What is it about Dr’s offices – especially those in large well funded institutions- that has there be a dirth of customer service? If I pulled half the crap with my clients that the hospitals pulls on me – I wouldn’t have any clients!
Case in point- Before the holidays I went into meet with a GI specialist to get more information about the whole feeding tube proceedure. For some reason a perfectly lovely well mannered nurse came in to take my vitals before meeting with him, and after about 10 minutes of the weight, blood pressure etc. she asked me why I was there. Really? You don’t know? Isn’t there a log or a script for the Feeding tube GI lecture appointment? I was abit taken back. I said, “Didn’t they tell you?” And as she looked at me funny all I could think was if I did this to one of my clients I’d be fired. Now, this was a small thing, and apparently there was no record of why in the hell an ALS patient was there to speak to the resident feeding tube guru…but why is the burden on me, the patient, to tell you your business? MIND YOUR DAMN BUSINESS!
I recall when I first began having appointments at this same institution being referred to by the front desk staff in neurology as “Blue Cross/ Blue Shield”. I didn’t have a name I had a carrier. I thought it was interesting how my identity became synonymous with a product my company had purchased, rather than anything to do with me. I went on a mission to win over those frontdesk gals, with my graciousness and fabulous shoe collection…they quickly became my favorite part of my appointments and I ended up with my proper name. But it took something to breakthrough the monotonous wall of their routine.
Today I was alerted to an article in which a friend of mine, David deBronkhart, who happens to be the co-chair of the Society for Participatory Medicine, was quoted as saying,” What part of ‘Give us our damn data’ do you not understand?” in regards to the problem many have faced when needing to get THEIR OWN RECORDS from the hospital who THEY ARE PAYING TO CARE FOR THEM. In many cases, some laid out in this article by Elizabeth Cohen, a CNN Senior medical Corrrespondent, entitled: Patients Demand:’Give Us Our Damned Data’; NOT HAVING THEIR MEDICAL RECORDS IN HAND HAS CAUSE HARM TO THE PATIENT. What about the oath of first do no harm?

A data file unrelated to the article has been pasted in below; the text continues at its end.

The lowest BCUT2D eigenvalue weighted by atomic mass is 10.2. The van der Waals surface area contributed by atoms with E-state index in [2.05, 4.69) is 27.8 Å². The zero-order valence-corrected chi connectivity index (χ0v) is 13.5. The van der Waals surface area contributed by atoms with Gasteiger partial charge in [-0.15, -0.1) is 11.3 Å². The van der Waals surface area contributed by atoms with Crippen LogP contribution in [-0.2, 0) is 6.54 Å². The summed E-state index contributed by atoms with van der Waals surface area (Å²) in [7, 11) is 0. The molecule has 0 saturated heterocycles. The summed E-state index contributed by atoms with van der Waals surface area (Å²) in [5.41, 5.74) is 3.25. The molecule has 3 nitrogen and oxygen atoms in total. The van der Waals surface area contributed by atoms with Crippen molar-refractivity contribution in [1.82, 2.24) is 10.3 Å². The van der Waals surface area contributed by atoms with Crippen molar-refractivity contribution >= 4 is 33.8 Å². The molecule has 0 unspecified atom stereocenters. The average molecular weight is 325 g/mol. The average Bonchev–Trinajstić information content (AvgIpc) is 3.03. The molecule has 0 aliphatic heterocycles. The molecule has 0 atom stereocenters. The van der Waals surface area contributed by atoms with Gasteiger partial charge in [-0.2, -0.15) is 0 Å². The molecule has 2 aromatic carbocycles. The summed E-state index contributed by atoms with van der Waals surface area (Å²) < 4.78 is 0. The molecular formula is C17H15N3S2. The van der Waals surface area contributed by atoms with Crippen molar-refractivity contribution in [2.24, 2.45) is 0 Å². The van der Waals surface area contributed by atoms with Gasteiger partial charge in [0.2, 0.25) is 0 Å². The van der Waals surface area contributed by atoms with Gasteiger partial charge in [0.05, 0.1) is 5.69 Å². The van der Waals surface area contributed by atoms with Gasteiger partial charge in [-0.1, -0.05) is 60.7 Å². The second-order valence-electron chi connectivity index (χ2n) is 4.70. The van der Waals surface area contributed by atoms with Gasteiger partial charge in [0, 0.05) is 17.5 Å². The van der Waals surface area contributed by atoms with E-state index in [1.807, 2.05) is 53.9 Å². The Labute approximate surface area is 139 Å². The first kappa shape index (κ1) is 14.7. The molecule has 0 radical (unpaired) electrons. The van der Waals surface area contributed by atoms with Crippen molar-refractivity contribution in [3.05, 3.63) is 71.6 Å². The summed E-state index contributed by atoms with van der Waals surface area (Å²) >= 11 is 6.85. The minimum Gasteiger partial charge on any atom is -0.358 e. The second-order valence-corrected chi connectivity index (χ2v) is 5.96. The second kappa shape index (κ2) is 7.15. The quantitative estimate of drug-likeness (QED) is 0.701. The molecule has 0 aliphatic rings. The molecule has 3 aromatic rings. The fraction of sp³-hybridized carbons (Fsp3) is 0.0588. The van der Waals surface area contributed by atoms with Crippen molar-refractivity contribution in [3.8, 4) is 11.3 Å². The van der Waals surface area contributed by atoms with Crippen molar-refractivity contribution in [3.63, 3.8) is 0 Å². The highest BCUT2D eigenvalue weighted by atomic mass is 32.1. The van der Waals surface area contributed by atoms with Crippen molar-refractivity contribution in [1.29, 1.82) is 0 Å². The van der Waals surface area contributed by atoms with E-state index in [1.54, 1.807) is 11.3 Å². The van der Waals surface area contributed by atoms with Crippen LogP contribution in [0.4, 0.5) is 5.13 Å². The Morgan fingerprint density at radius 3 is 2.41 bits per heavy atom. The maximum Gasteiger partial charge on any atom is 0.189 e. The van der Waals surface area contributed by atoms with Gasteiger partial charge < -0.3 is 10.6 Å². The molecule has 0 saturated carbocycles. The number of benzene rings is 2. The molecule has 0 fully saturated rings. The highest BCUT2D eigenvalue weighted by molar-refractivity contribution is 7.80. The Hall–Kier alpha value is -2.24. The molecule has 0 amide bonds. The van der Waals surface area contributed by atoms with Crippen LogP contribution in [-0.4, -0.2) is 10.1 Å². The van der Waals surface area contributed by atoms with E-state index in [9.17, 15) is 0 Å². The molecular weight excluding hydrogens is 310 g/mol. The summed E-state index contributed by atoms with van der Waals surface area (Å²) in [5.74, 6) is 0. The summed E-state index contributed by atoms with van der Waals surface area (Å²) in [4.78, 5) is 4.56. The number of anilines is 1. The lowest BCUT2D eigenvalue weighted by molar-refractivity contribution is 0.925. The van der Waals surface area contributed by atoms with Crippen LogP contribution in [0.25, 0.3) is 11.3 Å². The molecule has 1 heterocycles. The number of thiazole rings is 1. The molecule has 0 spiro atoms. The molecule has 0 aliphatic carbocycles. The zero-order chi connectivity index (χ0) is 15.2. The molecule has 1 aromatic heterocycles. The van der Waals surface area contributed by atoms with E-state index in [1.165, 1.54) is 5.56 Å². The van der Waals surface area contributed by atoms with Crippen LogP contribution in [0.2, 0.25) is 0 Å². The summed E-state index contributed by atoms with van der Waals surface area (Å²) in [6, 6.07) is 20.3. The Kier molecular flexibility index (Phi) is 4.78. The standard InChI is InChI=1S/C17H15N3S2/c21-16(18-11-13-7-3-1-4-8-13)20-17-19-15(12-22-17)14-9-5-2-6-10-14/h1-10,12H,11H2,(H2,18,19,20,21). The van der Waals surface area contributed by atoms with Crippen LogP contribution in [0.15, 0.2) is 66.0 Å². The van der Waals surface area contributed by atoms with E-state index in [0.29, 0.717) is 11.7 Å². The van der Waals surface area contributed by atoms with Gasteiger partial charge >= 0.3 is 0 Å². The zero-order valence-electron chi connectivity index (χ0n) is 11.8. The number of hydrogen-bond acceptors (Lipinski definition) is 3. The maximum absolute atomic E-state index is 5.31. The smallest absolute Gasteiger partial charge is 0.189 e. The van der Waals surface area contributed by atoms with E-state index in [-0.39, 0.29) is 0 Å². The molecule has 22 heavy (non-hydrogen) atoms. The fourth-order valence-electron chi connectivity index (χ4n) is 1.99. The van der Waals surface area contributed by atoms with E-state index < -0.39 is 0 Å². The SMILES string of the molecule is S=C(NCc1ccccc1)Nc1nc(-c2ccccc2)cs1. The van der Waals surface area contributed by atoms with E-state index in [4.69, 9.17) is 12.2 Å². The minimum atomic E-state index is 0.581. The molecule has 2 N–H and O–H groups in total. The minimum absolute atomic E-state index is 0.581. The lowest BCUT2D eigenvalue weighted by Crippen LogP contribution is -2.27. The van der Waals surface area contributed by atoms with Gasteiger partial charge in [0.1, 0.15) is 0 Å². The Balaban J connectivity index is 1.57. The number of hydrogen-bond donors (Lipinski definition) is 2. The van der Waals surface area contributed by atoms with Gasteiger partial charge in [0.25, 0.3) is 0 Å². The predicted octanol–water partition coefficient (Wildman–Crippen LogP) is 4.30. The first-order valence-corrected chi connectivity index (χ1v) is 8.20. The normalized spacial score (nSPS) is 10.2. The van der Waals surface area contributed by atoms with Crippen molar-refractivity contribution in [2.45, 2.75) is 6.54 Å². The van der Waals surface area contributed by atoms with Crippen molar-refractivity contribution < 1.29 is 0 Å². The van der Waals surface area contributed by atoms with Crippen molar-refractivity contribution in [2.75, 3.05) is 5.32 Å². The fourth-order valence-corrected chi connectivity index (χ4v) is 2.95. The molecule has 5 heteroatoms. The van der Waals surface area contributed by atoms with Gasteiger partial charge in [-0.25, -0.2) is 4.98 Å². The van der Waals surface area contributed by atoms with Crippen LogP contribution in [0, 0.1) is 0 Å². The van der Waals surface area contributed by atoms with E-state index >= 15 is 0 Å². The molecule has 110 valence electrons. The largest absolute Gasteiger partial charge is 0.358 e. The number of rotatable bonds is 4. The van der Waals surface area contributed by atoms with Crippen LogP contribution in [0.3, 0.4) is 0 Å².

I personally have about 100 more instances of insult to injury added to my journey of testing and diagnosis, I mean I could go on and on for days …and I am 1 person. I have had the wrong test done- am MRA was done when an MRI was perscribed. I have had Blood tests lost repeatedly. I have had no less than a dozen physicians perscribe anti-depressants to me because I was visibly upset over my symptoms and the lack of a diagnosis…but not one of them recommended I see a therapist/counselor or psychiatrist for support. I actually think it was their inability to just be with my upset that made them want to throw a pill at the issue. There is a vast difference between being upset and being depressed my friends! I even had a surgeon tell me that if he were in my shoes and he was suddenly unable to do what he had trained much of his life to do, he would be depressed. Which may have been the best agrument I had heard up to that point but as a student of the brain I was crystal clear about my state of mind. I share this because I believe it was a cop out to throw a pill at a few tears and I think it happens far too often in our culture especially to women. That’s not customer service – that’s just lazy medicine.